Finally, we went to Haiti looking for a population of baby sharks (oceanic whitetips: once the most abundant in the ocean, now on the brink, which emblematic of the global shark crisis as a whole). The challenge was that we didn’t find as many sharks as we were hoping, so things were a little “quiet” some days. But I was honest about that in our daily updates (IGTV and Stories mostly) and got the audience invested in our search too. Again, I think that just showing what life is like in the day of people exploring the oceans is powerful in and of itself, and the content raises awareness of things that would otherwise be invisible—like the oceanic whitetip.
6. What is the most important thing brands and agencies need to keep in mind, in order to build a successful social media campaign?
The user, the user, the user. If you’re not catering to them, then you’ll lose out to something that does.
7. In your opinion, what is the most important KPI you look for to determine success on social media?
Growth is likely the most important overall to any organization, but engagement is the closest to my heart. Knowing people are “picking up what you’re putting down” is one of the personal satisfactions of the job.
8. What will be the role of social media in the marketing mix of the future?
When people are online, they’re spending the majority of their time in what I think of as these big, really evolved forms of the original chat room. So brands need to cater to people’s desire to relax, be entertained, or engaged in order to get their message heard.
9. What would you say the biggest obstacle faced in social media?
The sheer volume. It’s a resource-intensive job if you want to achieve quality and quantity. I make a joke at work that “Everyone ends up working for the social department,” because there are so many people who go into making every post possible, from the scientists fact-checking my copy to the Mission Manager making sure that social gets a seat at the table to the crew members on the ship being willing to stop what they’re doing for a moment to give me a soundbite (and sometimes a take two).
10. What is one piece of advice you would give someone just starting in the industry?
I get this question a lot, and particularly for sci-comms I tell people to volunteer for their local marine wildlife or conservation-focused organization. These places are typically making a dollar stretch as far as it can go, and paying for digital communications are often seen as a luxury, so it is usually handled in-house by someone who is extremely busy doing the actual day-to-day work of, say, rescuing turtles or restoring coral reefs or crunching climate data. So if there’s someone smart and creative who wants to help them tell their story, that’s a win for everyone. I understand that volunteering can be a privileged position that not everyone can take, but these are the sorts of places that will be grateful for even just one afternoon a week. You can even get away with just shooting and editing on your phone.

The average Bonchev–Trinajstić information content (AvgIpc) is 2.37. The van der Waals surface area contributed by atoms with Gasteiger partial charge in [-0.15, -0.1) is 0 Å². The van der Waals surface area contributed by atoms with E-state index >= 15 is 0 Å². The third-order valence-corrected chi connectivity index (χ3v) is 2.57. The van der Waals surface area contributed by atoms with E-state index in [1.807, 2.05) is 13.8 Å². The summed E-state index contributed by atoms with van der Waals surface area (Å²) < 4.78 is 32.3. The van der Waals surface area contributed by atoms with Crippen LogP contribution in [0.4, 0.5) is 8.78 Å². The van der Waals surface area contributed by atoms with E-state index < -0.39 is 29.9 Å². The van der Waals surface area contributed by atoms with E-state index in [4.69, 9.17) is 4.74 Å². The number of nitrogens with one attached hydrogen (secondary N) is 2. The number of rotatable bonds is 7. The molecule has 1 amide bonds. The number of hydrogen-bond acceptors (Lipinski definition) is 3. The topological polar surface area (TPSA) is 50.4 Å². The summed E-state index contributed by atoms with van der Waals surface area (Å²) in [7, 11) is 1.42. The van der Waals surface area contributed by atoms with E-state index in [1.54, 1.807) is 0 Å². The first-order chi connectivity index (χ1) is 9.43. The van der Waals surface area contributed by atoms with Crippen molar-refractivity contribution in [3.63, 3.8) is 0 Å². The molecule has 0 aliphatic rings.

Apple once sent a photographer onto our ship with just her iPhone, and they were some of the most stunning images I’ve ever seen taken on Alucia,
View this post on Instagram
A commission I’ll never forget, exploring the ocean 600 meters deep with @oceanx for @apple. Check out videos in their stories as well as an interview in the App Store for more. ⠀ — Commissioned by Apple. "Seeing the light of the world above disappear as we started to submerge was incredible. It feels like space exploration. The opportunity and privilege of seeing life at such depth created an even greater connection to our planet within me. It drives home the urgency of ocean conservation." #ShotoniPhone by Sasha A. @sashafoto on mission with @oceanx. #WorldWildlifeDay
11. In your opinion, what ad format will lead the future of social media marketing?
Perhaps we’ll evolve from these hyper-photogenic experiential activations that are 100% “made for the ‘gram” towards brand initiatives that generate something slightly more impactful than just a cool selfie in the moment.
12. Finally, what is a ‘Fun Fact’ we wouldn’t find on your social media profiles?
My dad used to work in fisheries, and as a kid, I had a huge tank with seahorses, baby lobsters, pufferfish, and all kinds of other cool stuff living in it!